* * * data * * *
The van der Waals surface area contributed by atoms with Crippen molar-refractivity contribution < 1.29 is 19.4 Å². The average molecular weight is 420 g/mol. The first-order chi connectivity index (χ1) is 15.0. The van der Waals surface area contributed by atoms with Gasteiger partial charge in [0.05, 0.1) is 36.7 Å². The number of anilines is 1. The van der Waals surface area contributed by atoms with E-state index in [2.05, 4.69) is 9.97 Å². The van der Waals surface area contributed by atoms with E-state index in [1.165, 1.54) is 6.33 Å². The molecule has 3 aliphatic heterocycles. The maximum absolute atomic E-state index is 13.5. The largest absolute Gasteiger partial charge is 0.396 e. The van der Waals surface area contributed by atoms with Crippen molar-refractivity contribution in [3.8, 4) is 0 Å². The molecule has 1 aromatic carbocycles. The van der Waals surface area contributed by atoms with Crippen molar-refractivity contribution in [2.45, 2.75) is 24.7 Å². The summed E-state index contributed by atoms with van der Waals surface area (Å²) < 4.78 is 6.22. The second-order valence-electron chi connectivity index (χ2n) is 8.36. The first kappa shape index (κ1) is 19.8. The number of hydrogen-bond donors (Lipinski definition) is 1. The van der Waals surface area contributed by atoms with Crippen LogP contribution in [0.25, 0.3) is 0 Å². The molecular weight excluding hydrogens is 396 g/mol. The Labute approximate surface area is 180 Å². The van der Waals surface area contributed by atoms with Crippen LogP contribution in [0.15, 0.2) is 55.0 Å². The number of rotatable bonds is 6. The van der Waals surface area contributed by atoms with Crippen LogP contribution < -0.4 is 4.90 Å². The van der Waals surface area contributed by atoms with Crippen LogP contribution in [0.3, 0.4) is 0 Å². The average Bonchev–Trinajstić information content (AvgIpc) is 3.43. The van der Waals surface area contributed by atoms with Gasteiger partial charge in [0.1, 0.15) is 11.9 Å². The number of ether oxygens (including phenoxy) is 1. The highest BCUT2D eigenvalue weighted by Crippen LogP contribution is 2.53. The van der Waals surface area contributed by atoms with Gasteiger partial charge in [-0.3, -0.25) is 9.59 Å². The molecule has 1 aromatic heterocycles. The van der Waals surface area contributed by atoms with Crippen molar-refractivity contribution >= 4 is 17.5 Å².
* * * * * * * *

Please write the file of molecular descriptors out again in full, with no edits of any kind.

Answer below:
The van der Waals surface area contributed by atoms with Crippen molar-refractivity contribution < 1.29 is 19.4 Å². The average molecular weight is 420 g/mol. The first-order chi connectivity index (χ1) is 15.0. The van der Waals surface area contributed by atoms with Gasteiger partial charge in [0.05, 0.1) is 36.7 Å². The number of anilines is 1. The van der Waals surface area contributed by atoms with E-state index in [2.05, 4.69) is 9.97 Å². The van der Waals surface area contributed by atoms with E-state index in [1.165, 1.54) is 6.33 Å². The molecule has 3 aliphatic heterocycles. The maximum absolute atomic E-state index is 13.5. The largest absolute Gasteiger partial charge is 0.396 e. The van der Waals surface area contributed by atoms with Crippen molar-refractivity contribution in [3.8, 4) is 0 Å². The molecule has 1 aromatic carbocycles. The van der Waals surface area contributed by atoms with Crippen molar-refractivity contribution in [2.45, 2.75) is 24.7 Å². The summed E-state index contributed by atoms with van der Waals surface area (Å²) < 4.78 is 6.22. The second-order valence-electron chi connectivity index (χ2n) is 8.36. The first kappa shape index (κ1) is 19.8. The number of hydrogen-bond donors (Lipinski definition) is 1. The van der Waals surface area contributed by atoms with Crippen LogP contribution in [0.25, 0.3) is 0 Å². The molecular weight excluding hydrogens is 396 g/mol. The Labute approximate surface area is 180 Å². The van der Waals surface area contributed by atoms with Crippen LogP contribution in [0.15, 0.2) is 55.0 Å². The number of rotatable bonds is 6. The van der Waals surface area contributed by atoms with Crippen LogP contribution < -0.4 is 4.90 Å². The van der Waals surface area contributed by atoms with Crippen LogP contribution in [0.3, 0.4) is 0 Å². The average Bonchev–Trinajstić information content (AvgIpc) is 3.43. The van der Waals surface area contributed by atoms with Gasteiger partial charge in [0.1, 0.15) is 11.9 Å². The number of ether oxygens (including phenoxy) is 1. The highest BCUT2D eigenvalue weighted by Crippen LogP contribution is 2.53. The van der Waals surface area contributed by atoms with Gasteiger partial charge in [-0.3, -0.25) is 9.59 Å². The molecule has 1 aromatic heterocycles. The van der Waals surface area contributed by atoms with Crippen molar-refractivity contribution >= 4 is 17.5 Å².